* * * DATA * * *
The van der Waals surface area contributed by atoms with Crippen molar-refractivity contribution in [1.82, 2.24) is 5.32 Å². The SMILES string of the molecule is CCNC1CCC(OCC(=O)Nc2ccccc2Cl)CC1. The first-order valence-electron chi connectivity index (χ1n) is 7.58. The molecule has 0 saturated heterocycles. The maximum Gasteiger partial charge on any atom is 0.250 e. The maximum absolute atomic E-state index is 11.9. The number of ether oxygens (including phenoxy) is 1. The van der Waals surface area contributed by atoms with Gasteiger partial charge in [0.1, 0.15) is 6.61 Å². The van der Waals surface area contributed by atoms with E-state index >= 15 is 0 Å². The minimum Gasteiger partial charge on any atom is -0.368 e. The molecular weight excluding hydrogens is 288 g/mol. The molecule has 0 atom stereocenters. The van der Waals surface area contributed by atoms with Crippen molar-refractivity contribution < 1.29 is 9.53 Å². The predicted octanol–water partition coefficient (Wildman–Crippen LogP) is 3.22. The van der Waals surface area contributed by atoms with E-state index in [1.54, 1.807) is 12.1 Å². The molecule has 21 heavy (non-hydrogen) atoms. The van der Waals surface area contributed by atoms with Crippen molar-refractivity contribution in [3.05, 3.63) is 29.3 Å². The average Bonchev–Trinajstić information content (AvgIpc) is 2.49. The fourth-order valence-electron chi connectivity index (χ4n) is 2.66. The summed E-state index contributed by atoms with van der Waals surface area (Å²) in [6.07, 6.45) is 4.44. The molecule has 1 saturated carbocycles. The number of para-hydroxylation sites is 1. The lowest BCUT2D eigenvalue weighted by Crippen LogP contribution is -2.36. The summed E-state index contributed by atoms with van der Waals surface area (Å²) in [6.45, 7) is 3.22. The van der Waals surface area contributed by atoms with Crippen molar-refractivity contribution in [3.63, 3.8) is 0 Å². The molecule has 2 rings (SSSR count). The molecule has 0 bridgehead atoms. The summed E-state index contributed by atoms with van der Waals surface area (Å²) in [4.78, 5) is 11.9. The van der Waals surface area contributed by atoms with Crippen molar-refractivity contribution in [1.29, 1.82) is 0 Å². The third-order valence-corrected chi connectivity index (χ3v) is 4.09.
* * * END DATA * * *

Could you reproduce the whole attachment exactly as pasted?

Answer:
The van der Waals surface area contributed by atoms with Crippen molar-refractivity contribution in [1.82, 2.24) is 5.32 Å². The SMILES string of the molecule is CCNC1CCC(OCC(=O)Nc2ccccc2Cl)CC1. The first-order valence-electron chi connectivity index (χ1n) is 7.58. The molecule has 0 saturated heterocycles. The maximum Gasteiger partial charge on any atom is 0.250 e. The maximum absolute atomic E-state index is 11.9. The number of ether oxygens (including phenoxy) is 1. The van der Waals surface area contributed by atoms with Gasteiger partial charge in [0.1, 0.15) is 6.61 Å². The van der Waals surface area contributed by atoms with E-state index >= 15 is 0 Å². The minimum Gasteiger partial charge on any atom is -0.368 e. The molecular weight excluding hydrogens is 288 g/mol. The molecule has 0 atom stereocenters. The van der Waals surface area contributed by atoms with Crippen molar-refractivity contribution < 1.29 is 9.53 Å². The predicted octanol–water partition coefficient (Wildman–Crippen LogP) is 3.22. The van der Waals surface area contributed by atoms with E-state index in [1.54, 1.807) is 12.1 Å². The molecule has 21 heavy (non-hydrogen) atoms. The van der Waals surface area contributed by atoms with Crippen molar-refractivity contribution in [3.05, 3.63) is 29.3 Å². The average Bonchev–Trinajstić information content (AvgIpc) is 2.49. The fourth-order valence-electron chi connectivity index (χ4n) is 2.66. The summed E-state index contributed by atoms with van der Waals surface area (Å²) in [6.07, 6.45) is 4.44. The molecule has 1 saturated carbocycles. The number of para-hydroxylation sites is 1. The lowest BCUT2D eigenvalue weighted by Crippen LogP contribution is -2.36. The summed E-state index contributed by atoms with van der Waals surface area (Å²) in [6.45, 7) is 3.22. The van der Waals surface area contributed by atoms with Crippen molar-refractivity contribution in [3.63, 3.8) is 0 Å². The molecule has 2 rings (SSSR count). The molecule has 0 bridgehead atoms. The summed E-state index contributed by atoms with van der Waals surface area (Å²) in [4.78, 5) is 11.9. The van der Waals surface area contributed by atoms with Crippen molar-refractivity contribution in [1.29, 1.82) is 0 Å². The third-order valence-corrected chi connectivity index (χ3v) is 4.09.